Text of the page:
|Nix Bits -> Work|
Tue, 19 Apr 2005
Does Outsourcing Deliver the Goods? Outsourcing seems to be all the rage for businesses. This article is focused on the financial return of such efforts and concludes outsourcing is not the grand panacea it's often cracked up to be.
The conclusion: Either the costs of purchasing outside work are too high for the "losers" -- that is, they don't manage their purchases well -- or their businesses have inherent flaws. Flaws that cannot be cured by shifting work to others.No surprise there.
My take -- as someone who works for an outsourcer -- is that organizations need to make a more careful assessment of their outsourcing needs. Merely throwing all IT work at a contract isn't going to produce magic savings. The amount of work, after all, doesn't change. The right answer is probably a mix of contracting and internal talent.Wed, 30 Mar 2005
Yikes! New York has decided that a worker employed by a company in NY State can be taxed on 100% of their income in the state. What?! So my question is does the worker now get double-dipped having to pay income taxes in both his state of residence and NY? Be interested to see if the US Supreme Court takes an interest in this one. My suspicion is that it will definitely dampen employer enthusiasm for telecommuting.Wed, 02 Feb 2005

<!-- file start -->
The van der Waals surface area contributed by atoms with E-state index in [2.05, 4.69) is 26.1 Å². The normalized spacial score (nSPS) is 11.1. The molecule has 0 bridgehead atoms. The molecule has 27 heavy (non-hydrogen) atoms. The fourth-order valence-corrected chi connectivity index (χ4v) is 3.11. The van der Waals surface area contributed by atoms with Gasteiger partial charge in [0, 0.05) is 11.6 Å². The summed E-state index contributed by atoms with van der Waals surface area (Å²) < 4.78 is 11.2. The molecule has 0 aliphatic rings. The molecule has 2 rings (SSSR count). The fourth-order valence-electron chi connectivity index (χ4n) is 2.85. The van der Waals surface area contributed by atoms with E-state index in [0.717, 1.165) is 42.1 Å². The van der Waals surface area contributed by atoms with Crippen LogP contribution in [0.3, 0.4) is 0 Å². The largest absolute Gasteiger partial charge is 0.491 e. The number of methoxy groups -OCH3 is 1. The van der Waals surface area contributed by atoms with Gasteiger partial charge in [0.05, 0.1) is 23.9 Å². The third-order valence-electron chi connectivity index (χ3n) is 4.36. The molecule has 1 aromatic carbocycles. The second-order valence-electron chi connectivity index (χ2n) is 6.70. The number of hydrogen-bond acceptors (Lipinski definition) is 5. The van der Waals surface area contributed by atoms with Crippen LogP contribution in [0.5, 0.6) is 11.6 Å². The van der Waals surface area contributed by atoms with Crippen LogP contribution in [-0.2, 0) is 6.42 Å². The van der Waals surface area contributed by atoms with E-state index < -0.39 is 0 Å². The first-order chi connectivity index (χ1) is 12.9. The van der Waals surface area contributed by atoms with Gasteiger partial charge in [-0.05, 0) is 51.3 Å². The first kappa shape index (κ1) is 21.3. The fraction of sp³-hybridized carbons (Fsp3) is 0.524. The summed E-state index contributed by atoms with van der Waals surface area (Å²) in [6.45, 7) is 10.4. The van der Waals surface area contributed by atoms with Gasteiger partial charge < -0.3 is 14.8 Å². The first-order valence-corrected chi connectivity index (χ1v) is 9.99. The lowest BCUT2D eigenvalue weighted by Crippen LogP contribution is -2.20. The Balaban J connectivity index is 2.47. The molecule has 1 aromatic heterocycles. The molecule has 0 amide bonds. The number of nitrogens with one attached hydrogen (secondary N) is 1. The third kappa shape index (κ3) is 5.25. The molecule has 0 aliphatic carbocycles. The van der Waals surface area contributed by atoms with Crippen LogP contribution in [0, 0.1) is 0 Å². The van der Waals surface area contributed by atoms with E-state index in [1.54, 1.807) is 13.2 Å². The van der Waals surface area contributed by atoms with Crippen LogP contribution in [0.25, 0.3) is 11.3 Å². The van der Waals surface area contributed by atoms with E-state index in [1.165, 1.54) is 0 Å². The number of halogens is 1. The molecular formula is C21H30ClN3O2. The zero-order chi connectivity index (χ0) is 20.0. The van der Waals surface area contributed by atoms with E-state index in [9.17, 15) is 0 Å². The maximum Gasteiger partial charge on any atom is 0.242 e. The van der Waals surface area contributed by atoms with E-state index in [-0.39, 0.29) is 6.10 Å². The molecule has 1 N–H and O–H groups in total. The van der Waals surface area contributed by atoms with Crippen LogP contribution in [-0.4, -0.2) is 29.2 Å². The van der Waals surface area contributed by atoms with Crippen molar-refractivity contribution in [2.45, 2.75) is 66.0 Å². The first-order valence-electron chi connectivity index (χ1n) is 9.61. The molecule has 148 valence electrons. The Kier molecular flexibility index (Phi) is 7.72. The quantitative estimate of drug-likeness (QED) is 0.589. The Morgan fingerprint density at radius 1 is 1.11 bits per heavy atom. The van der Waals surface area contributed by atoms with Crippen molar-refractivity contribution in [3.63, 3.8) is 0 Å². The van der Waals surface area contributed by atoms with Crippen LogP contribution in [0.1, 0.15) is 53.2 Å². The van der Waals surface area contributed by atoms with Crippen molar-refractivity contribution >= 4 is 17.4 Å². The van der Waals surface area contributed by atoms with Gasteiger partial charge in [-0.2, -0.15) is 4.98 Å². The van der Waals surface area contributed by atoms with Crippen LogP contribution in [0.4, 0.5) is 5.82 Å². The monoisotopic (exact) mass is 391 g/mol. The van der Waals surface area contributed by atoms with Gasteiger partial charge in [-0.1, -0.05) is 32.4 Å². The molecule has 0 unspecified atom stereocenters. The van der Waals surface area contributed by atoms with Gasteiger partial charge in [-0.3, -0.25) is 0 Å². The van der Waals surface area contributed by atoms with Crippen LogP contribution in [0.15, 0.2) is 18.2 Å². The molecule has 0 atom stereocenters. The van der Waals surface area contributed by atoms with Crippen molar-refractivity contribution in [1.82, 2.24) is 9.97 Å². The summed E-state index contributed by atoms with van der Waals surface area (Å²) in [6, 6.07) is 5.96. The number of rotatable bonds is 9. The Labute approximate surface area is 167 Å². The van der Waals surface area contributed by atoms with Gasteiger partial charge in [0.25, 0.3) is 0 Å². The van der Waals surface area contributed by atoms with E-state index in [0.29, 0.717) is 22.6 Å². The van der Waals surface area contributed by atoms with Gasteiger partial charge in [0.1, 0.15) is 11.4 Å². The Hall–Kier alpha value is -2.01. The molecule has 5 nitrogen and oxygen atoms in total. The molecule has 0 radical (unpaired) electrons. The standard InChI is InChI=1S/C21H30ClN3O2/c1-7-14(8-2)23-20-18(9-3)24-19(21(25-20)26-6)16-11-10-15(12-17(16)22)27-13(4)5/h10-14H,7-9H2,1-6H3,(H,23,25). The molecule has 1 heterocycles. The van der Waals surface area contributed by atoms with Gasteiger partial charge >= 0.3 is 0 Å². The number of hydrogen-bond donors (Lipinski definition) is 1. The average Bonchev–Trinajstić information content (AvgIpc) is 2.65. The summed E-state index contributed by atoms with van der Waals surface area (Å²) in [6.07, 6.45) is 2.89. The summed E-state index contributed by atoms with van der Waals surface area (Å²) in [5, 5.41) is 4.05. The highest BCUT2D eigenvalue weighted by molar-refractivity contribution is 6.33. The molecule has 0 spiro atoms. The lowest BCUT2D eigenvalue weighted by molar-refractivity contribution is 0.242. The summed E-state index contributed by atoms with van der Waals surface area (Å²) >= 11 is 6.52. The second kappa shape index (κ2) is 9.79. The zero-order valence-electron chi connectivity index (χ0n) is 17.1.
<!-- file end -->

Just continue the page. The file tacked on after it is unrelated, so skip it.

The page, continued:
This article over at kuro5hin is both satire and unfortunate truth. I've worked on enough projects that appear to follow this development model. I have been lucky, however, to work on a few that don't operate this way.Wed, 11 Aug 2004
I've always kept a copy of my resume posted online. It's just easier to point requesters at a URL link. I can also cut and paste it quickly and the format I have it in prints well. I like this because I don't have to maintain a separate copy in a word processor.
A couple of years ago I was asked to make extensive revisions to it to make it more concise. Previously, I used a more detailed C.V. format. The downside was that I lost of lot of what I think is relevant and interesting detail. On the one hand, it's the kind of detail you might include in a cover letter or talk about in an interview. But I feel like it's these details that differentiate me.
So I came up with a fairly unique solution. If you glide the mouse over the resume, some of the items become bold and the text changes to blue indicating a clickable link. Click the link and a popup appears providing context and further depth on that item. It's a compromise between the two resume approaches and makes it more compelling -- in my opinion at least. :)
I do sometimes get questions about posting my resume so publically and potentially offending my current employer. I don't think posting a resume necessarily says I'm job hunting. In fact, I like to think my resume speaks well of my current employer. And I'm proud of the work I've done and continue to do in my career so this is my way expressing that.Wed, 23 Jul 2003
Been plowin' away at a whole bunc of projects of late, both home and work oriented. I upgraded a while back to OpenBSD 3.3 on my firewall and that gave me some nice advantages.